Introduction To Jewish Lifestyle
Jewish lifestyles and customs are an integral part of a Messianic Jewish congregation. They connect us to our people, our history and our God.
The Hebrew word for many of these customs is Mishpatim which means: “judgment, a body of laws, law, statute, a manner or custom.”
Many of these manners and customs are based in Torah and have been passed down for thousands of years. It is a legacy given to us by God and passed on to our children.
Visit our Feast Days page to see what festivals are an essential part of a Torah lifestyle and convey deep meaning and understanding of God’s relationship with us.
Visit our Lifecycle Events page to see what celebrations and services are available through
House of Covenant.
These beautiful festivals are an essential part of a Torah lifestyle and convey deep meaning and understanding of God’s relationship with us. These holy days are a model for all believers weekly, monthly and yearly. At House of Covenant we strive to structure our feast services to convey these dynamic scriptural principles.
Shabbat (Sabbath) is the first feast mentioned in Leviticus 23. All other feasts are fashioned after this most important day. Sabbath is the first sign of covenant that the Lord gave to all mankind. It is a day of rest and renewal, a time when we can reconnect with God and renew relationship with one another.
Passover is the beginning of the Jewish religious New Year. This feast is a rememberance of God’s deliverance from slavery and the Exodus from Egypt. It’s also the time of the sacrifice of Messiah.
Unleavened Bread is the week-long observance of removing the leaven from our homes and the eating of matzah. This also commemorates the Exodus and symbolizes the removal of sin (leaven) from our lives. Messiah, the Bread of Life, was in the grave during this feast.
First Fruits occurs on the first day following the Sabbath after Passover. This celebration is to remember that our first and best harvest belongs to the Lord. Yeshua the Messiah resurrected on this day.
Shavuot, also known as the Feast of Weeks, takes place fifty days after First Fruits. This day commemorates the giving of the Torah to Moses at Mt. Sinai and the giving of the Holy Spirit at Pentecost.
Rosh Hashanah, or Feast of Trumpets, is the Jewish Civil New Year. This feast marks the fall harvest, is a rememberance of the time of Creation, as well as a time of introspection and repentance in anticipation of Yom Kippur. This is the time of the second coming of Messiah.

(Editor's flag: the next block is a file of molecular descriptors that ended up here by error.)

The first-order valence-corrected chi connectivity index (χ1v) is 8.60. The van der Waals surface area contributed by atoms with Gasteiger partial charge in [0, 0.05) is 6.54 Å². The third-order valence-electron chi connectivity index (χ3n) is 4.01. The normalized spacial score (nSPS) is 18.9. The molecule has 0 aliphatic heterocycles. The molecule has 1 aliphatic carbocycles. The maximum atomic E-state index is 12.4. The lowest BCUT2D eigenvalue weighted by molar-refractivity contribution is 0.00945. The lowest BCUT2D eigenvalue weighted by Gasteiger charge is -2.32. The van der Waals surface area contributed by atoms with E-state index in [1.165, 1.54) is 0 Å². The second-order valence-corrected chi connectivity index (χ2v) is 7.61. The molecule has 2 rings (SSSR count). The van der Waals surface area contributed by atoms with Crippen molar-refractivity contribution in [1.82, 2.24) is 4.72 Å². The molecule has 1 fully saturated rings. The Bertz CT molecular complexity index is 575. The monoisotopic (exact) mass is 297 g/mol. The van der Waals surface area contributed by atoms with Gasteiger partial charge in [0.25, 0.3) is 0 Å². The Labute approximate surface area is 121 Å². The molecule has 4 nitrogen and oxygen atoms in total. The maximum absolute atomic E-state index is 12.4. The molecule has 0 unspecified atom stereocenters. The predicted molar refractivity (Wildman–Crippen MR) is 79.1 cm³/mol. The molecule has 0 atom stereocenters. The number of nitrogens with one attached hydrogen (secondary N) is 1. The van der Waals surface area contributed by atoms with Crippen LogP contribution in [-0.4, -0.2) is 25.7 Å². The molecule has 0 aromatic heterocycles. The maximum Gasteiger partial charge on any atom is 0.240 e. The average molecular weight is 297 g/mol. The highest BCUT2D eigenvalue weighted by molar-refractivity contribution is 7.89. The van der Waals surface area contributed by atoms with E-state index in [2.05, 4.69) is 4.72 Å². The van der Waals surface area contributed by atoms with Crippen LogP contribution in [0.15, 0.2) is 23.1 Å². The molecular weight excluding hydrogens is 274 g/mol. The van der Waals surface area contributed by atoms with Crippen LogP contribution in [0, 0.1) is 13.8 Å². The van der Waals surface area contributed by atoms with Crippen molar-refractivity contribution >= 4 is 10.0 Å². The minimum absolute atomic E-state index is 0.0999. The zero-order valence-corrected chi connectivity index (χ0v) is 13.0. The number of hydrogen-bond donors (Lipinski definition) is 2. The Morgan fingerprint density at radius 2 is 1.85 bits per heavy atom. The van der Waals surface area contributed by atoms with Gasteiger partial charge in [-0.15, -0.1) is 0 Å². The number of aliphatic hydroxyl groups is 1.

Yom Kippur (Day of Atonement) is the holiest day on the Jewish calendar. It is the day when the High Priest would enter the Holy of Holies and offer sacrifice for Israel. This festival is a time of reflection and solemn worship, mingled with a joyous anticipation for the Wedding Day of the Lamb.
Sukkot, or Feast of Tabernacles, marks the seventh festival of God’s appointed times. This is a remembrance of the Hebrews dwelling in tents during their wanderings through the desert for forty years. It is a time of celebration and thanksgiving to God for dwelling in our midst.
Simchat Torah, our time of “Rejoicing with the Torah," is a celebration that marks the conclusion of Sukkot and the renewal of the cycle of Torah readings.
Hanukkah (Feast of Dedication) remembers the Maccabean Revolt against the Selucid tyrant Antiochus Epiphanes. It marks the victory that God brought to the Hebrews and the miracle of the menorah.
Purim, also known as the Feast of Lots, remembers the time the Jewish people were in Persia and God’s protection and deliverance through Esther. This is a time of joyous fun and humor.
Life Cycle Events
These celebrations and services are available through House of Covenant.
Brit Milah (Circumcision)
This is the sign of the covenant that the Lord made with Abraham, and through him, the Jewish people. Our leader will work with you to plan a service for this beautiful and intimate ritual.
This rite of passage for young boys and girls is a public proclamation of them taking “ownership of their faith.” This joyous celebration is available through House of Covenant.
This public celebration of naming and dedicating a newborn child is a time-honored tradition.
Pidyon HaBen (Redemption of the Firstborn)
This ancient ceremony is instructed in the Torah, where the Hebrews would bring their firstborn sons to the Cohen and either “redeem” them from the Lord, or dedicate them to His service.
Immersion is an outward sign of entering into a covenant-relationship with the Most High. It’s a ritual of purification, repentance and dedication of faith. It is also a symbol of death and resurrection.
A wedding performed under the chuppah, or canopy. Traditional Jewish weddings are available, as well as an ancient Hebrew marriage ceremony.
Traditional Jewish funerals with liturgy are made available, as well as more custom-made services.